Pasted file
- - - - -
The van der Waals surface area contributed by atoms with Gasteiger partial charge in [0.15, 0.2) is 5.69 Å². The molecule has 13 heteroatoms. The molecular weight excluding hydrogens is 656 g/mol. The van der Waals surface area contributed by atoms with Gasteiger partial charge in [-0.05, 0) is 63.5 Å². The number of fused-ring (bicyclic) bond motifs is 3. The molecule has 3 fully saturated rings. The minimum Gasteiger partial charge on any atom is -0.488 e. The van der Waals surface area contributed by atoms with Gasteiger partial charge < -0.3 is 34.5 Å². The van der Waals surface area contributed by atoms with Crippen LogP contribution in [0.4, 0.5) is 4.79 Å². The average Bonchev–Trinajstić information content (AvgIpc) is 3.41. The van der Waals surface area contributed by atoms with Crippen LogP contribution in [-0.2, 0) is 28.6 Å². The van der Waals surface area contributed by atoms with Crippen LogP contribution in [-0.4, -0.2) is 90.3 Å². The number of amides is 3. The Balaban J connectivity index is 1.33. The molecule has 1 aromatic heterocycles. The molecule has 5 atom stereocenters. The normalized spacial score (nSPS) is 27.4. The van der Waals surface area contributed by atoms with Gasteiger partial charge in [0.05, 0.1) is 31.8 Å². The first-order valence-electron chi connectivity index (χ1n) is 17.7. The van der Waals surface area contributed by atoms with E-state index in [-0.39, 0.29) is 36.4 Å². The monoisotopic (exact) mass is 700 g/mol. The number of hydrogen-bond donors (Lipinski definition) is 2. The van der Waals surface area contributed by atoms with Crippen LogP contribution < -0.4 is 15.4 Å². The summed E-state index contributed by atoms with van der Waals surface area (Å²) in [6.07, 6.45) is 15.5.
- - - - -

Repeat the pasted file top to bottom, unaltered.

The van der Waals surface area contributed by atoms with Gasteiger partial charge in [0.15, 0.2) is 5.69 Å². The molecule has 13 heteroatoms. The molecular weight excluding hydrogens is 656 g/mol. The van der Waals surface area contributed by atoms with Gasteiger partial charge in [-0.05, 0) is 63.5 Å². The number of fused-ring (bicyclic) bond motifs is 3. The molecule has 3 fully saturated rings. The minimum Gasteiger partial charge on any atom is -0.488 e. The van der Waals surface area contributed by atoms with Gasteiger partial charge < -0.3 is 34.5 Å². The van der Waals surface area contributed by atoms with Crippen LogP contribution in [0.4, 0.5) is 4.79 Å². The average Bonchev–Trinajstić information content (AvgIpc) is 3.41. The van der Waals surface area contributed by atoms with Crippen LogP contribution in [-0.2, 0) is 28.6 Å². The van der Waals surface area contributed by atoms with Crippen LogP contribution in [-0.4, -0.2) is 90.3 Å². The number of amides is 3. The Balaban J connectivity index is 1.33. The molecule has 1 aromatic heterocycles. The molecule has 5 atom stereocenters. The normalized spacial score (nSPS) is 27.4. The van der Waals surface area contributed by atoms with Gasteiger partial charge in [0.05, 0.1) is 31.8 Å². The first-order valence-electron chi connectivity index (χ1n) is 17.7. The van der Waals surface area contributed by atoms with E-state index in [-0.39, 0.29) is 36.4 Å². The monoisotopic (exact) mass is 700 g/mol. The number of hydrogen-bond donors (Lipinski definition) is 2. The van der Waals surface area contributed by atoms with Crippen LogP contribution < -0.4 is 15.4 Å². The summed E-state index contributed by atoms with van der Waals surface area (Å²) in [6.07, 6.45) is 15.5.